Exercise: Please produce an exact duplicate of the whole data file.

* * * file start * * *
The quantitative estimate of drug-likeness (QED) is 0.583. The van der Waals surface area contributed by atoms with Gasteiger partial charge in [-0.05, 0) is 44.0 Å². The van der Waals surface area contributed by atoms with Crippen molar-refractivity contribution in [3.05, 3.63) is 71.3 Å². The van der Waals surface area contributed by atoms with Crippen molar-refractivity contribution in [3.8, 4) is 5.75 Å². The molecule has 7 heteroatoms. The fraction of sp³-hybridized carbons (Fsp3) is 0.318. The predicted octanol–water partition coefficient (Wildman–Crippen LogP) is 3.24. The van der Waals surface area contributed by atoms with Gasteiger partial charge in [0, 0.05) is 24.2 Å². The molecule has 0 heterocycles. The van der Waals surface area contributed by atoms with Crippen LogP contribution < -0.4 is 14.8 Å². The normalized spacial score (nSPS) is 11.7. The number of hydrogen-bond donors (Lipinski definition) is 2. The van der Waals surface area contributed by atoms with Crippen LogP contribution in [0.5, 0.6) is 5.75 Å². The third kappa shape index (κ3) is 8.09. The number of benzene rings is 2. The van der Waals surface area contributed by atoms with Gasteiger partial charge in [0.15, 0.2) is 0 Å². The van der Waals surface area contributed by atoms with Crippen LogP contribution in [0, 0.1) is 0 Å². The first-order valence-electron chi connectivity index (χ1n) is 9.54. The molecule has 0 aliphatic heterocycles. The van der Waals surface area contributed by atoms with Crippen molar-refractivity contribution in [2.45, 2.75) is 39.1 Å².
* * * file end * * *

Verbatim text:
The quantitative estimate of drug-likeness (QED) is 0.583. The van der Waals surface area contributed by atoms with Gasteiger partial charge in [-0.05, 0) is 44.0 Å². The van der Waals surface area contributed by atoms with Crippen molar-refractivity contribution in [3.05, 3.63) is 71.3 Å². The van der Waals surface area contributed by atoms with Crippen molar-refractivity contribution in [3.8, 4) is 5.75 Å². The molecule has 7 heteroatoms. The fraction of sp³-hybridized carbons (Fsp3) is 0.318. The predicted octanol–water partition coefficient (Wildman–Crippen LogP) is 3.24. The van der Waals surface area contributed by atoms with Gasteiger partial charge in [0, 0.05) is 24.2 Å². The molecule has 0 heterocycles. The van der Waals surface area contributed by atoms with Crippen LogP contribution < -0.4 is 14.8 Å². The normalized spacial score (nSPS) is 11.7. The number of hydrogen-bond donors (Lipinski definition) is 2. The van der Waals surface area contributed by atoms with Crippen LogP contribution in [0.5, 0.6) is 5.75 Å². The third kappa shape index (κ3) is 8.09. The number of benzene rings is 2. The van der Waals surface area contributed by atoms with Gasteiger partial charge in [0.15, 0.2) is 0 Å². The van der Waals surface area contributed by atoms with Crippen LogP contribution in [0, 0.1) is 0 Å². The first-order valence-electron chi connectivity index (χ1n) is 9.54. The molecule has 0 aliphatic heterocycles. The van der Waals surface area contributed by atoms with Crippen molar-refractivity contribution in [2.45, 2.75) is 39.1 Å².